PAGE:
On Tuesday evening, about 30 minutes before New York City's curfew hit at 8 p.m., a man tried to enter a Union Square subway entrance, only to find it was barricaded shut and lined with police officers in riot gear.
“Where can I get in?” the man asked, who declined to provide his name to Motherboard because he didn’t want to be publicly associated with the protests.
“14th and 4th,” the officer told him, and pointed to the other side of the park. But that entrance was barricaded, too.
Across the city, people trying to get home before curfew hit were obstructed by the police or city-imposed shutdowns of transportation systems, creating confusion about how they were supposed to travel during the curfew imposed in response to George Floyd protests.
This confusion echoed what happened around the country in previous days as other cities imposed curfews or shut down their transportation systems entirely, sometimes on minutes’ notice—such as Los Angeles, Chicago, Miami, and Cincinnati—stranding millions of people.
“During protests, transit agencies must make every effort to continue transporting riders, who are not served by diverting resources to police, or by extensive suspensions of service,” TransitCenter said in a statement. “Transit agencies must strive to enable freedom of movement, even in challenging conditions.”
The confusion about how to get to where people needed to go only underscored the complicated set of rules imposed in New York, a city of more than eight million people on short notice, with little to no enforcement oversight as several reporters documented violations of the city’s own curfew rules.
The city issued a four-page FAQ on the curfew order that, far from making things clearer, only exemplifies the contradictions of the curfew policy. One thing the policy does make clear, along with the experiences several reporters and other essential workers had on Tuesday night, is individual officers are given a tremendous amount of leeway in interpreting the policy however they want.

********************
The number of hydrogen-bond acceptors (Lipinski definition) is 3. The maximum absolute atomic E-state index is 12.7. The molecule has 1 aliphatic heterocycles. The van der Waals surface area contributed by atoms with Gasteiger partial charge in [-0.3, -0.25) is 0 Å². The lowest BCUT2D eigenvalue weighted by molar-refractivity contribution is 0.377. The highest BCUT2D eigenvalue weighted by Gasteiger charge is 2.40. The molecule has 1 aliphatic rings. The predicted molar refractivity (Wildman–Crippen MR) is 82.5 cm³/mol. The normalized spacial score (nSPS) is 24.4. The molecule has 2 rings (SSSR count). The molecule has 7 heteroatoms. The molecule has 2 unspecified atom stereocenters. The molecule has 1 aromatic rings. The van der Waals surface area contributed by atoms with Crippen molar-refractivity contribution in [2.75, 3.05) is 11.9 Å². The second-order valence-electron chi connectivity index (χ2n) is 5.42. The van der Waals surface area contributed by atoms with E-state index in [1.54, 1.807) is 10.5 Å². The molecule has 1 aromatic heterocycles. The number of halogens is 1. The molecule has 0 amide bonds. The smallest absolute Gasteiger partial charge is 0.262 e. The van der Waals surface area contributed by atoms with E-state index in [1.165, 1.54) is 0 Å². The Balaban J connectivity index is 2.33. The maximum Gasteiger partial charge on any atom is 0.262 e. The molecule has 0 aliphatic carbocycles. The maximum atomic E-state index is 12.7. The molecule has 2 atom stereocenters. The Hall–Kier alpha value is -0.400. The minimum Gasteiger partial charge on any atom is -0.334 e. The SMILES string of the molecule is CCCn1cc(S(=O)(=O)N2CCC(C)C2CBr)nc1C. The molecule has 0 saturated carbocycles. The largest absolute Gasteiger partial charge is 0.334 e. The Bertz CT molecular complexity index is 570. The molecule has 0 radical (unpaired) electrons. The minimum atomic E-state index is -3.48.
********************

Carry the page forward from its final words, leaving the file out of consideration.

“If you are stopped, you only need to identify yourself as an essential worker,” the FAQ states. “For the very few individuals that refuse to cooperate and do not fall within the exempted categories, they will be given every opportunity to return home. Only if an individual continuously refuses to do so will additional enforcement action be considered, including but not limited to fines.”
The problem stems in part from the litany of exceptions and caveats embedded within the curfew policy. Essential workers are allowed out past curfew as long as they are going from work to home. But they are allowed to stop at a deli for a meal. But then they have to go right home. Unless they need medical supplies, then they can get those too. Food delivery workers can also be out, as can media, but only if they’re working. If you’re stopped, there are “no specific requirements for ID.” It is, in short, up to whether the police officers believe you or not.
Plus, the guidance that “transportation infrastructure such as bus, rail, and yellow and green taxis will be operating normally” proved not to be the case. At Columbus Circle, Gothamist reporter Jake Offenhartz tweeted a photo of police in front of the subway entrance 13 minutes prior to curfew. “Uber and Lyft have been ordered shut at 8. Citi Bike and Revel are already deactivated in the neighborhood,” Offenhartz added, referring to the city’s bike and moped share systems. “When curfew hits in 10 minutes, how the hell are people supposed to get home???”